Pulling the lever in the voting booth, Creel says, should be just the first step in a person’s civic engagement. With Broadway Impact, he wants to provide people with concrete ways to take action. “You put these politicians in office, but then you’ve got to tell them what you want them to do,’’ he says. “And it’s intimidating to most people. I was intimidated by it. I mean, calling my senator or writing my senator? I’m like, what do I say? What do I do? But we’re showing people that the political process is actually less intimidating than we think. And we continue to teach people: That is how you have power.’’
Williamstown Theatre Festival artistic director Jenny Gersten, who was associate producer at the Public Theater when it transferred its Central Park production of “Hair’’ to Broadway, recalls Creel discussing his personal transformation and his yearning to be part of social change.
“I was so struck by that,’’ she says by phone. “He took the spirit and the energy of the characters in ‘Hair’ to heart. Somehow being cast in ‘Hair’ was an affirmation of a call to action that he was already feeling.’’
When the New York State Legislature passed its gay marriage bill in June, Creel was ecstatic.
“Our community had a small but significant part in making that happen,’’ he says. Next month, Broadway Impact is cosponsoring a celebrity-studded public reading at the Eugene O’Neill Theatre in New York City of “8,’’ a docudrama play written by “Milk’’ screenwriter Dustin Lance Black that uses court testimony to chronicle the federal suit challenging the legality of Proposition 8.
Last winter, Creel’s “Hair’’ director, Diane Paulus, cast the actor in the title role in Aeschylus’s “Prometheus Bound’’ at the American Repertory Theater. Creel says he was drawn to the Greek classic because of the hero’s fight against tyranny. In the play, Prometheus is punished for helping humanity, but unwavering in his defiance against Zeus.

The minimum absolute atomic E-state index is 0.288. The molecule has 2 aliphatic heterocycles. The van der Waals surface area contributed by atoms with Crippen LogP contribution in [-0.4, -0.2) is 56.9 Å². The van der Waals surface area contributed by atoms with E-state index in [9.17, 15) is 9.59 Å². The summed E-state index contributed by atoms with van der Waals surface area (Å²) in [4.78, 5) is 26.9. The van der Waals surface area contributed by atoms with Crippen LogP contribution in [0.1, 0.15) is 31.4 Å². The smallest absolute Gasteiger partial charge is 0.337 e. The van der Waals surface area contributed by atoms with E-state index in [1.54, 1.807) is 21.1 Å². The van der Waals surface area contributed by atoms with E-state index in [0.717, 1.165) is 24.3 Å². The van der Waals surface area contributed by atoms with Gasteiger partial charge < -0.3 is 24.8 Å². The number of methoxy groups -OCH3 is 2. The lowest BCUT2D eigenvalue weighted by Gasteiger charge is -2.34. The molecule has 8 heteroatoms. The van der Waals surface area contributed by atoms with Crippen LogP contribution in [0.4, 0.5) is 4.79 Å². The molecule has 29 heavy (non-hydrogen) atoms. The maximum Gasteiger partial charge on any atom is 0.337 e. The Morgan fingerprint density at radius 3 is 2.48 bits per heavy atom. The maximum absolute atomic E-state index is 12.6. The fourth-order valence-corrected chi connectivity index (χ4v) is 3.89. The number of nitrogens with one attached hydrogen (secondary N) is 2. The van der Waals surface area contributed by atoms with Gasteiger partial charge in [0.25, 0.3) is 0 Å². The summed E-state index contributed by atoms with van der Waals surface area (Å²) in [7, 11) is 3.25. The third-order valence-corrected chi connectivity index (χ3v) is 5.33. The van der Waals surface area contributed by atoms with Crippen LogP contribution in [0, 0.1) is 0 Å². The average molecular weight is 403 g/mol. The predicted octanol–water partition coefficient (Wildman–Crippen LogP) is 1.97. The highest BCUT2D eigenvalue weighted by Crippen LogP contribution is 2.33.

Creel says he struggled at times with playing a deity whom he saw as having something of a martyr complex. But he deeply identified with the journey of the Daughters of the Ocean, who first mock Prometheus’s cause, then are inspired by his conscientious stand.
“Those scenes were about: Join me in this fight. There is right, and there is wrong. And wrong is when you are oppressing or harming other people. And right is when we are all free. And those words can be so powerful and moving coming from a man who is chained and bound and broken,’’ he says, adding with a laugh, “and who now has a permanent shoulder injury because of that show.’’
At the moment, Creel is hard at work on his third solo record, “Get Out,’’ which was created with co-writer and producer Ben Cullum and will be released next spring. He says it’s his most personal and introspective work so far and describes the sound as epic pop. But for his shows in Provincetown, Creel will be singing Broadway classics by the likes of Irving Berlin, Bernstein, and Sondheim, songs from his best-known roles, and some unexpected choices, accompanied by host Seth Rudetsky.
“It’s very low-key. I don’t like to hold too much formality in concerts,’’ he says. “It’s not that I don’t like seeing people who are really polished and put together. But I’m more excited by things that are a little bit breaking apart as you’re watching them.’’
Indeed, he says his freewheeling, semi-confessional banter between songs is something he’s become known for among fans. “A few years in, I thought, oh, I’ve got to stop talking so much. Then I did a concert, and someone was like, ‘What happened to you?’ ’’ he recalls with a grin. “ ‘That’s our favorite part - when you just go off the script and talk about why you’re singing the songs or what you’re thinking about today or what you read in the paper this morning.’ I like having that dialogue with the audience.’’
Christopher Wallenberg can be reached at firstname.lastname@example.org.